Chinese cuisine boasts a roast pork dish known as char siu. You can buy char siu (or barbecued) pork in any well-appointed Chinese grocery. When the Japanese took on this dish, however, they changed it a bit. The Chinese barbecued pork became Japanese simmered pork, char siu became chashu. Chashu is a popular topping for ramen, another Chinese-cum-Japanese dish.
Chashu requires pork belly, so I hied myself down to the Asian supermarket and got some. It's another simple meal; I used Hiroko Shimbo's recipe. Trim off the skin and put the pork belly chunks into a pot, covered with water; add four halved garlic cloves, an ounce of sliced ginger, two tablespoons of sake and 2/3 cup of shoyu. Bring to a boil, skim the foam and then simmer (covered) for 40 minutes. Turn off the heat and let sit for 15 more minutes. At that point, you have chashu plus chashu broth, both of which have many applications.
I promptly used the chashu for lunch in yakisoba. Tonight I had a lump of it just for itself and enjoyed that, too. The long simmering made the pork very tender, so it makes a tasty treat indeed. I anticipate making Thai fried rice with it, and when I told The Deacon about it on Sunday (coming back from a bagels and lox brunch at her place), she strongly intimated that I might want to consider making it for them when I next came down for a cooking adventure. Meanwhile, the broth can be a good starter for ramen, and I have ideas about using it instead of beef stock for certain Frugal Gourmet dishes.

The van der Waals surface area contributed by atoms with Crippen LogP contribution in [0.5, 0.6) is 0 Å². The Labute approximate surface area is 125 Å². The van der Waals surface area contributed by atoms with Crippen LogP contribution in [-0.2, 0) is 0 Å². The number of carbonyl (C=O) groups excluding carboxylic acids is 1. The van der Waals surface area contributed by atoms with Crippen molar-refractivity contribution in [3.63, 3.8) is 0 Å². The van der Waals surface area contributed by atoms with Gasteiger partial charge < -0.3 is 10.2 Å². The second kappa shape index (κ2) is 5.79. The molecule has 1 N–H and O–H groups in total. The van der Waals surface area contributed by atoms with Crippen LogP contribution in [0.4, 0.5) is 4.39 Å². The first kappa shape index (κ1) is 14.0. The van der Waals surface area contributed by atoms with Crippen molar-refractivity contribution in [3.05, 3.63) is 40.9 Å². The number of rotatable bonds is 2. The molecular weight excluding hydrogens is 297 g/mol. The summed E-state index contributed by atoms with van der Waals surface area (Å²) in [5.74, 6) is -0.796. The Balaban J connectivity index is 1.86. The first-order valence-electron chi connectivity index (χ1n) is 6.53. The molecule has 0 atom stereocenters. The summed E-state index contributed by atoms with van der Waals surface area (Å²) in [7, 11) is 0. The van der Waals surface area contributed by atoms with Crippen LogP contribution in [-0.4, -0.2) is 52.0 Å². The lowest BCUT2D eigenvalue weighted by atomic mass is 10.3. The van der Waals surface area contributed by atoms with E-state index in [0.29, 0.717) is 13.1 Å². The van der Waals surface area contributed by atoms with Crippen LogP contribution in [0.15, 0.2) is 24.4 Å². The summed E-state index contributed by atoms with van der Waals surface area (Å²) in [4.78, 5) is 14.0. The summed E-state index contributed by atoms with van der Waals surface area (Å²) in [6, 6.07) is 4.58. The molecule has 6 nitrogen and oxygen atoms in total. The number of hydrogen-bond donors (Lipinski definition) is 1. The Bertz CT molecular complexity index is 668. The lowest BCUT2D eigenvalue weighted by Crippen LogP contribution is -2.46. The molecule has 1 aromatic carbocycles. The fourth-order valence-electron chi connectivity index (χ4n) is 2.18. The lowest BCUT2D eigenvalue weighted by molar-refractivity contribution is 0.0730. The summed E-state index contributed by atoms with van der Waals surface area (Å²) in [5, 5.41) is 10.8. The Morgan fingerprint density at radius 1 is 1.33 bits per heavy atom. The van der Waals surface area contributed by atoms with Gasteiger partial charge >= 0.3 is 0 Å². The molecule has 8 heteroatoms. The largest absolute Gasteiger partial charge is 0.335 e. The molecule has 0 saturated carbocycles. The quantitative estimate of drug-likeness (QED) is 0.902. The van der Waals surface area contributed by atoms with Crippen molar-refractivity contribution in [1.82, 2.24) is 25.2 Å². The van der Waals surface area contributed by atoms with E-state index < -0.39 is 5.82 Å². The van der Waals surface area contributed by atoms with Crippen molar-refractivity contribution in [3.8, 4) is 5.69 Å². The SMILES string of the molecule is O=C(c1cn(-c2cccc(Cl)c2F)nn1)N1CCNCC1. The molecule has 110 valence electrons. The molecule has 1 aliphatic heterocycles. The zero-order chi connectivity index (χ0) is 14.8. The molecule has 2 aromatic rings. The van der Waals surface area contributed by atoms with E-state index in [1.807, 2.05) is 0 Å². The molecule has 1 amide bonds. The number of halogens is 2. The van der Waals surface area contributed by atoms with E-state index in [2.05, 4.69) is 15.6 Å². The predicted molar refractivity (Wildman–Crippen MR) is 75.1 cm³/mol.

In other news, Saturday night found me at the Americana Diner with the usual suspects (plus two) and I gave the Americana a chance to wow me with prime rib. It didn't quite come up to the Algonquin level, but it was still a fine, fine prime rib. And every time I have the house salad, I like it more.